Tuesday, July 27, 2010
Saturday, July 24, 2010
When the thyme first started sprouting I was amazed by how quickly the seedlings started shooting up from the soil. The same is true of the basil. However, after what appeared to be quick progress in the first days of sprouting, both the thyme and basil seem to have stalled. Below is a picture of the thyme. Not much has changed in the last couple days.
The same holds true for the basil. The rapid growth in the first few days of germination led me to believe that the seedlings would develop into thicker and sturdier plants in a matter of days. This certainly has not been the case as you can see from the picture below:
One thing I'm quickly learning is that seedlings are very delicate and much care must be taken when watering. Initially, I was using a spray bottle to water all my plants but that quickly became ineffective as my plant's watering needs increased. I thus switched to a watering can, which is more effective because it allows you to water your plants more rapidly with it's more powerful streams of water. The downside is that if you're not careful, you run the risk of crushing your seedlings with the powerful stream of water. I learned this the hard way. Both the basil and thyme seeds were flattened the first time I watered them with the can. Luckily, they proved to be quite resilient and bounced right back the following morning. The swiss chard however, may not have been so lucky. As you can see below, many of the seedlings remain flattened. My guess is that watering with the can may have damaged the stems.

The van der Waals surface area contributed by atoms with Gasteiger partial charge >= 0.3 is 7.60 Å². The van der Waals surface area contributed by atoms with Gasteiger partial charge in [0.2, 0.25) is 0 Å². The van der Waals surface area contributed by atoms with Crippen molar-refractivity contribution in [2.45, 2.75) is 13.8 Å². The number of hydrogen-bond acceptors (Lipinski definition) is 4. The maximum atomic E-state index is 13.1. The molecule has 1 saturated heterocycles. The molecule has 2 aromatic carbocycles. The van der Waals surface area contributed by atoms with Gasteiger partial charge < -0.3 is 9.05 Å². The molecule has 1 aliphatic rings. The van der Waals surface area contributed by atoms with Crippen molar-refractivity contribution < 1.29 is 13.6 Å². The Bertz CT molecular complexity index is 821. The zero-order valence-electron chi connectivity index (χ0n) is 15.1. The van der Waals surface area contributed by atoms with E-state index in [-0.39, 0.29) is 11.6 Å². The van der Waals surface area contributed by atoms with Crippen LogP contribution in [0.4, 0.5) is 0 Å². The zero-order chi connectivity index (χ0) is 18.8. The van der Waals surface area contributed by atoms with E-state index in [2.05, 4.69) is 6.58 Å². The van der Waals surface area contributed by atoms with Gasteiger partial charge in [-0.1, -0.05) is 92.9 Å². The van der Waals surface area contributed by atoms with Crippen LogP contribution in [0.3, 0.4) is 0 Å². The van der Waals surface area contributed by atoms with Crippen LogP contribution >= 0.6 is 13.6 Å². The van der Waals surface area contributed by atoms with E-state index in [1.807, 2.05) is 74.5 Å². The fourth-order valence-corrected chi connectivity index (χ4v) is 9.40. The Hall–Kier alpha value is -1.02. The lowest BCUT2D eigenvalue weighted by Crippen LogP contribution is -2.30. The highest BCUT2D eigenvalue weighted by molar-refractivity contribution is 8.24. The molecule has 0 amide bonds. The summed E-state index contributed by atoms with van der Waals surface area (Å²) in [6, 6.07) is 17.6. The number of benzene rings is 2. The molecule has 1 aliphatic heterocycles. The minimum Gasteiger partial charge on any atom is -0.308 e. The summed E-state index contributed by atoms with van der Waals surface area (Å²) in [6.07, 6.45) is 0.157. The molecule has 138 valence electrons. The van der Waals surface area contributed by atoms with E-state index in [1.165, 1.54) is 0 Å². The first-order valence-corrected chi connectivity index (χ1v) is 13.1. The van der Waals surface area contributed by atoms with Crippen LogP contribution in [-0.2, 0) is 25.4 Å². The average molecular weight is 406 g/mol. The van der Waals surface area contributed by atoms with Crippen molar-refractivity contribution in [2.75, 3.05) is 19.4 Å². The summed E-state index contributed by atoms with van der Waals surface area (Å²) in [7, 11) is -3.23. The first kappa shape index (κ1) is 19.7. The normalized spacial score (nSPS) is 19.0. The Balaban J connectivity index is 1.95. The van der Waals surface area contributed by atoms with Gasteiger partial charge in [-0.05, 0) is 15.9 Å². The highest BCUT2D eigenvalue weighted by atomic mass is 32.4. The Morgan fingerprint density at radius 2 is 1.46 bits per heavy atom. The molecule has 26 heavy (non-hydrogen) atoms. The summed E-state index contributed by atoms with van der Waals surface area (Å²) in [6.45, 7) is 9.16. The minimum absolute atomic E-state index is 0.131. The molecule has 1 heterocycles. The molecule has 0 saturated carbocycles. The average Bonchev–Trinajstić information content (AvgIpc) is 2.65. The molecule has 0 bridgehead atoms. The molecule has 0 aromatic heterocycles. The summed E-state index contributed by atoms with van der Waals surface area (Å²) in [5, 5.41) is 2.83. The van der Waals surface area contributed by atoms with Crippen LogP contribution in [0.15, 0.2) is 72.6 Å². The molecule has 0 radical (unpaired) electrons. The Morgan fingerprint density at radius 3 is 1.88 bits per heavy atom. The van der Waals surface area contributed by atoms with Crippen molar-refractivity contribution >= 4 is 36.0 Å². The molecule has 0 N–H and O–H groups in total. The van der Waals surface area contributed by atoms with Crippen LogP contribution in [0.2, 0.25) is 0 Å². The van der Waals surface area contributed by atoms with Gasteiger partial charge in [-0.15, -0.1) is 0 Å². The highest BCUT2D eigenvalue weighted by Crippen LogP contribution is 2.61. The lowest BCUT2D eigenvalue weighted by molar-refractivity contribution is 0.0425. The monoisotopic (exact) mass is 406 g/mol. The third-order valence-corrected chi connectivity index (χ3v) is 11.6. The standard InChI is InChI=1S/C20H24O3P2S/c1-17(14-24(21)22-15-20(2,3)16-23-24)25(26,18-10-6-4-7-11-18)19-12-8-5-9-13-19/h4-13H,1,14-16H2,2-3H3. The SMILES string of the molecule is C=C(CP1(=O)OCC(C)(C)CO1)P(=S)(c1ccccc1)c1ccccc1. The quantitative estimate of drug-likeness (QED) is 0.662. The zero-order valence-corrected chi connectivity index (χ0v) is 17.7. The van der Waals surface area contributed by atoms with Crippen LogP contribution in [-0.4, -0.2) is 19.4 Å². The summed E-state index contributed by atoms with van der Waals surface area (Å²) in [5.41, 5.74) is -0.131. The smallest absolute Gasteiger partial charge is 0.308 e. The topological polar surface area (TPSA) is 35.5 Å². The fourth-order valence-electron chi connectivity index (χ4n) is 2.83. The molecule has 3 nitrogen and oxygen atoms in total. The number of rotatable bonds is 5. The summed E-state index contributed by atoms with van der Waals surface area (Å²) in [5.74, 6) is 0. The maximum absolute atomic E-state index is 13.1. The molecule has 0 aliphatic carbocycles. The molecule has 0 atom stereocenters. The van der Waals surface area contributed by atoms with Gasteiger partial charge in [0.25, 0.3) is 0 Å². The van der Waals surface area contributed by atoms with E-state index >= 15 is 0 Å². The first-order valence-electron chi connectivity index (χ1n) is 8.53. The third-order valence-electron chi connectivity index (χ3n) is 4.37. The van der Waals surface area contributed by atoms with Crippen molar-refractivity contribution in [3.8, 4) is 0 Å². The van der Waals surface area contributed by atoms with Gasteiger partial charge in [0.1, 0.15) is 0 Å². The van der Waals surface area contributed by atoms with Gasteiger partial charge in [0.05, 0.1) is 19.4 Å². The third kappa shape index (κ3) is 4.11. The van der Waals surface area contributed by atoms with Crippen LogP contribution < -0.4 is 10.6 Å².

When the chard seedlings first began to wilt I assumed that like the herbs they would eventually perk up. However, it has now been three days and most of them continue to lifelessly lay sideways. I have been very careful when watering them, making sure not to use too much water yet things have not improved. They don't necessarily look like they're dead or dying, but I am also not quite sure this is totally normal. Hopefully the next few days will provide some answers.